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(Digression) What is wrong with America, summed up by Matt Taibbi

Rolling Stone's Matt Taibbi sums up the current insanity that is the USA:

We have two definitely connected phenomena, often treated as separate and unconnected: a growing lawlessness in the financial sector, and an expanding, repressive, increasingly lunatic police apparatus trained at the poor, and especially the nonwhite poor.

(Some people still think, despite all indications to the contrary, that the US has "a system with strong checks and balances". To that I can only say this: you will wake up -- some day.)

(Digression) The urge to find "underlying motives for distrusting science" -- my opinion

April 3rd, 2012 (03:27 pm)

(Cross-posted to Planet3.0, sort of.)

Bart Verheggen writes,

In line with [communication science professor Cees] van Woerkum I think it's important to focus on the underlying motives for [global warming skeptics] distrusting science. We should really try and figure out and discuss why we disagree so strongly about climate change [...] We don't have a similar public debate about the mating behavior of fruitflies after all.

Um, perhaps because there is a well-funded network of that pumps out climate inactivist garbage en masse?

Why won't that be enough of an explanation?

Why are we still looking for an alternative "explanation" that pretends that the misinformation mill doesn't exist?

Seriously, I don't get it. There's rich people. There's money from rich people. There's shills who willingly take money from rich people. There's goons who blindly believe shills who willingly take money from rich people. None of this is particularly hard to understand. What's more, all this is extremely well-documented. So again, why do we insist on ignoring the very clear modus operandi of the inactivist 'institutes', and keep insisting on finding some deeper "underlying" cause?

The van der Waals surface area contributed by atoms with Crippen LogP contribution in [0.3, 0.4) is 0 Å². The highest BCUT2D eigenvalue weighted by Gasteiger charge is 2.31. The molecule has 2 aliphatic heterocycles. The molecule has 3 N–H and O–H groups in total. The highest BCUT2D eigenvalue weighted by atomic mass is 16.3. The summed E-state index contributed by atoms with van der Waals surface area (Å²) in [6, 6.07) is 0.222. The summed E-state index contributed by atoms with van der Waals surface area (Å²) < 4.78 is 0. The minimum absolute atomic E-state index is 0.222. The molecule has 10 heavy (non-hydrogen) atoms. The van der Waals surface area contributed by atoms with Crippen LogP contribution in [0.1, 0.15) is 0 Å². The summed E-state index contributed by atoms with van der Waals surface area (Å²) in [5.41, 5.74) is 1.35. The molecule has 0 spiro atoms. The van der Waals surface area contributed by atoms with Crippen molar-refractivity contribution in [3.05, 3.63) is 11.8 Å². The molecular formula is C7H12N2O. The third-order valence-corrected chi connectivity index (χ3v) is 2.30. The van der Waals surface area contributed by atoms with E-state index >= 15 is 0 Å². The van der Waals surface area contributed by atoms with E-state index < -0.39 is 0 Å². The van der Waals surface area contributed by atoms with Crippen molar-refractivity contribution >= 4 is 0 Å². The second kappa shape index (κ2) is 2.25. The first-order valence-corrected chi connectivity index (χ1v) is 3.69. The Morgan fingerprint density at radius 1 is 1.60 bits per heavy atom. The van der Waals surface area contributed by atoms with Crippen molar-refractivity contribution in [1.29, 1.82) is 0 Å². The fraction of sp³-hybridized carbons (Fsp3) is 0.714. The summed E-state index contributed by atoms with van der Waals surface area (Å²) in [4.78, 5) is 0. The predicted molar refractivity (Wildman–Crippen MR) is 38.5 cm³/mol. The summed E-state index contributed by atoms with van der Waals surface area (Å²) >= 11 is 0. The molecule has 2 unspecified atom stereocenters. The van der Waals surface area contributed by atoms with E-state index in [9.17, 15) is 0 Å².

The Heartland Institute doesn't waste its time trying to figure out people's "underlying motives". It doesn't need to. We should be asking, why doesn't it need to?

SwiftHack 3.0? Skeptical Science web site reportedly hacked

March 24th, 2012 (09:24 pm)

Skeptical Science hacked, private user details publicly posted online
Posted on 25 March 2012 by John Cook

Sometime over the last few days, the Skeptical Science website [q. v.] has been hacked. The hacker has taken much or all of the Skeptical Science database, zipped various excerpts into a single file, uploaded the file onto a Russian website then linked to the zip file from various blogs. [...]

Of great concern is the fact that the hacker has published personal details such as emails and IP addresses of each user.

Not much further detail here, and while Skeptical Science commenter CBDunkerson mentioned the phrase

"This is an anonymous leak per the standard, but I will consider stepping bravely forward if I get caught."
I couldn't find it with a Google search.

If anyone has any further details on the crackers' announcement of the data dump and/or the hyperlink for the dumped material, please e-mail me, so that I can add it to my stash of information possibly related to SwiftHack. I'll use this information only for my own private knowledge, and I'll not publish it. (My e-mail address is on the left sidebar.)

Denialgate: Wrong to gloss over PR lies for being 'dog bites man': Jim Hoggan

Regarding Denialgate, DeSmogBlog's Jim Hoggan says it well:

[...] NPR radio host Larry Mantle put it [i.e. Peter Gleick's exposure of the Heartland Institute's spin campaigning tactics] in context this way: "Isn't this a dog bites man story? [...]"

[...] we have grown so used to politicians and (certain) public relations people [e.g. Heartland] stepping jauntily over this line [of acceptable campaigning tactics] that we have given up holding them accountable.